Clinical samples (BAL and blood) from approximately 100 pts suffering from acute leukemia and pts after allogeneic stem cell transplantation with febrile neutropenia and lung infiltrates diagnosed in a chest CT scan suggestive for fungal infection will be investigated after pts`s informed consent in a multicentre, prospective trial. Pts will undergo standardized diagnostic imaging and microbiological procedures for identification of the underlying infectious pathogen. BAL and blood samples will be tested additionally for GM, BDG and with a diagnostic nested Aspergillus PCR assay, a multifungal DNA-Microarray and an azole resistance PCR assay. The molecular assays were established by our group and encompass the detection of Aspergillus fumigatus, Aspergillus flavus, Aspergillus terreus, Candida albicans, Candida dubliniensis, Candida glabrata, Candida lusitaniae, Candida tropicalis, Fusarium oxysporum, Fusarium solani, Mucor racemosus, Rhizopus microsporus, Scedosporium prolificans, Trichosporon asahii and identify the three most common point mutations that confer resistance to triazoles like voriconazole or posaconazole.
Results of other diagnostic means including culture findings as well as patients` clinical data (e.g. duration of neutropenia, underlying disease and outcome including follow-up data concerning antifungal treatment and mortality attributable to fungal infections) will be documented, pseudonomyzed and included in our data bank.
BAL and blood aliquots of 20 control pts without immunosuppression (suffering from lung diseases) will be collected and tested identically.
Case definitions will be made according to 2008 EORTC/MSG criteria. The duration of the study will be approximately 24 months
|Study Type :||Observational|
|Estimated Enrollment :||200 participants|
|Official Title:||Open, Prospective, Multicenter Trial to Evaluate the Clinical Significance of Combined Serological (Galactomannan ELISA, 1->3-β-D Glucan Assay) and Molecular (Nested Aspergillus PCR Assay, Multifungal DNA Microarray) Diagnostic Assays to Detect and Characterize Fungal Pathogens in Bronchoalveolar Lavage (BAL) and Blood Samples of Hematological High Risk Patients and to Detect Point Mutations Conferring Azole Resistance|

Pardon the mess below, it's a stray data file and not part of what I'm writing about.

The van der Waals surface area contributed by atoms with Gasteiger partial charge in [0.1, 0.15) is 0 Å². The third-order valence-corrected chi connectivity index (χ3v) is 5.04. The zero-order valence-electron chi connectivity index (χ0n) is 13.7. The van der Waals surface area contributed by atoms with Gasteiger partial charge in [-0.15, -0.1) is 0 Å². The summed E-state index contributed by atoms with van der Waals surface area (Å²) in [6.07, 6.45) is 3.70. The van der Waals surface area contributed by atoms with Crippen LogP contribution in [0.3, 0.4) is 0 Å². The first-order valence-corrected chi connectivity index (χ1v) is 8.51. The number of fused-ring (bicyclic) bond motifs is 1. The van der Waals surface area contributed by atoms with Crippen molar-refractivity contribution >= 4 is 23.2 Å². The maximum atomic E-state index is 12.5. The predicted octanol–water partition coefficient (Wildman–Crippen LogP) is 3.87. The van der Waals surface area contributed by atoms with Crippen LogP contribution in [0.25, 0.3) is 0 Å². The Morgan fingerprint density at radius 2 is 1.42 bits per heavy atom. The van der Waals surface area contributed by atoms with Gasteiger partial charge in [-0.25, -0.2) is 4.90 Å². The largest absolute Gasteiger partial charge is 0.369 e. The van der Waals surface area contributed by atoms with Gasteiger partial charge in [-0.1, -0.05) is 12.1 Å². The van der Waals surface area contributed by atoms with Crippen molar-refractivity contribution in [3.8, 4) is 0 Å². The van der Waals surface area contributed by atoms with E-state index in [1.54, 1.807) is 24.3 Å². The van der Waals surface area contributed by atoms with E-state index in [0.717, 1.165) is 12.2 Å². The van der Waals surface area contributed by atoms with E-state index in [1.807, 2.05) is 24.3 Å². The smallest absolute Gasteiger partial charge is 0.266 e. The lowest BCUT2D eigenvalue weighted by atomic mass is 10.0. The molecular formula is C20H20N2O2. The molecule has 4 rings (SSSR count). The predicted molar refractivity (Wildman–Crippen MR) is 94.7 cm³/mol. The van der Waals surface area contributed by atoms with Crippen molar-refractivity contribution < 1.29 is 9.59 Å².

|Study Start Date :||August 2012|
|Estimated Primary Completion Date :||December 2020|
|Estimated Study Completion Date :||December 2020|
Patients with acute leukemia undergoing induction chemotherapy or undergoing allogeneic stem cell transplantation
Patients underdoing bronchoscopy and diagnostic BAL without immunosuppression and without signs of infection (Sarcoidosis, Lung Cancer)
- Diagnostic certainty [ Time Frame: 6 Weeks ]After 6 weeks the diagnostic performance of the biomarkers and their combination in relation to diagnostic accuracy will be measured
Biospecimen Retention: Samples With DNA
Please refer to this study by its ClinicalTrials.gov identifier (NCT number): NCT01695512
|University Hospital Mannheim|
|Mannheim, Germany, 68167|
|Principal Investigator:||Dieter Buchheidt, MD||Medical Faculty Mannheim, University of Heidelberg|